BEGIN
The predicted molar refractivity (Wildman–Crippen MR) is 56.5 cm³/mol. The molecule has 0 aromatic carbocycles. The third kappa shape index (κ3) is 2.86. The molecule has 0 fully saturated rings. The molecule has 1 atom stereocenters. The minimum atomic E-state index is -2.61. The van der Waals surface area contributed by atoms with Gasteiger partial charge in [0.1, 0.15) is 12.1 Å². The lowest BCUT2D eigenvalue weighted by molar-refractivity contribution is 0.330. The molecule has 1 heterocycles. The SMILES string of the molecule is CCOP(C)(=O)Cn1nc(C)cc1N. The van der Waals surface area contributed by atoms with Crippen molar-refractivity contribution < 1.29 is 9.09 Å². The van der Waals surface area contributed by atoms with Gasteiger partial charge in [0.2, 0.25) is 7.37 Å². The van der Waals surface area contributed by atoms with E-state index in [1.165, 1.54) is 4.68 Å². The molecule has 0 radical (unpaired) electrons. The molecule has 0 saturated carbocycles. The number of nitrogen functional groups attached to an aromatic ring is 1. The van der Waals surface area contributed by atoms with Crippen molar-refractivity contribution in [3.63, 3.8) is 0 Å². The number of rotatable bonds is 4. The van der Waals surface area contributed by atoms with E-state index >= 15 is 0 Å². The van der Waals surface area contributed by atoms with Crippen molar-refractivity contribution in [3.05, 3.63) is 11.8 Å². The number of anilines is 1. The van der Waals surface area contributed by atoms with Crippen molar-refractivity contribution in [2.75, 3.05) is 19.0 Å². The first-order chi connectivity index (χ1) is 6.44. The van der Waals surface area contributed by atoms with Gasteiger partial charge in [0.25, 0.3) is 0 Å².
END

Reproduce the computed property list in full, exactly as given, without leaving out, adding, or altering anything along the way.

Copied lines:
The predicted molar refractivity (Wildman–Crippen MR) is 56.5 cm³/mol. The molecule has 0 aromatic carbocycles. The third kappa shape index (κ3) is 2.86. The molecule has 0 fully saturated rings. The molecule has 1 atom stereocenters. The minimum atomic E-state index is -2.61. The van der Waals surface area contributed by atoms with Gasteiger partial charge in [0.1, 0.15) is 12.1 Å². The lowest BCUT2D eigenvalue weighted by molar-refractivity contribution is 0.330. The molecule has 1 heterocycles. The SMILES string of the molecule is CCOP(C)(=O)Cn1nc(C)cc1N. The van der Waals surface area contributed by atoms with Crippen molar-refractivity contribution < 1.29 is 9.09 Å². The van der Waals surface area contributed by atoms with Gasteiger partial charge in [0.2, 0.25) is 7.37 Å². The van der Waals surface area contributed by atoms with E-state index in [1.165, 1.54) is 4.68 Å². The molecule has 0 radical (unpaired) electrons. The molecule has 0 saturated carbocycles. The number of nitrogen functional groups attached to an aromatic ring is 1. The van der Waals surface area contributed by atoms with Crippen molar-refractivity contribution in [3.63, 3.8) is 0 Å². The number of rotatable bonds is 4. The van der Waals surface area contributed by atoms with E-state index >= 15 is 0 Å². The van der Waals surface area contributed by atoms with Crippen molar-refractivity contribution in [3.05, 3.63) is 11.8 Å². The number of anilines is 1. The van der Waals surface area contributed by atoms with Crippen molar-refractivity contribution in [2.75, 3.05) is 19.0 Å². The first-order chi connectivity index (χ1) is 6.44. The van der Waals surface area contributed by atoms with Gasteiger partial charge in [0.25, 0.3) is 0 Å².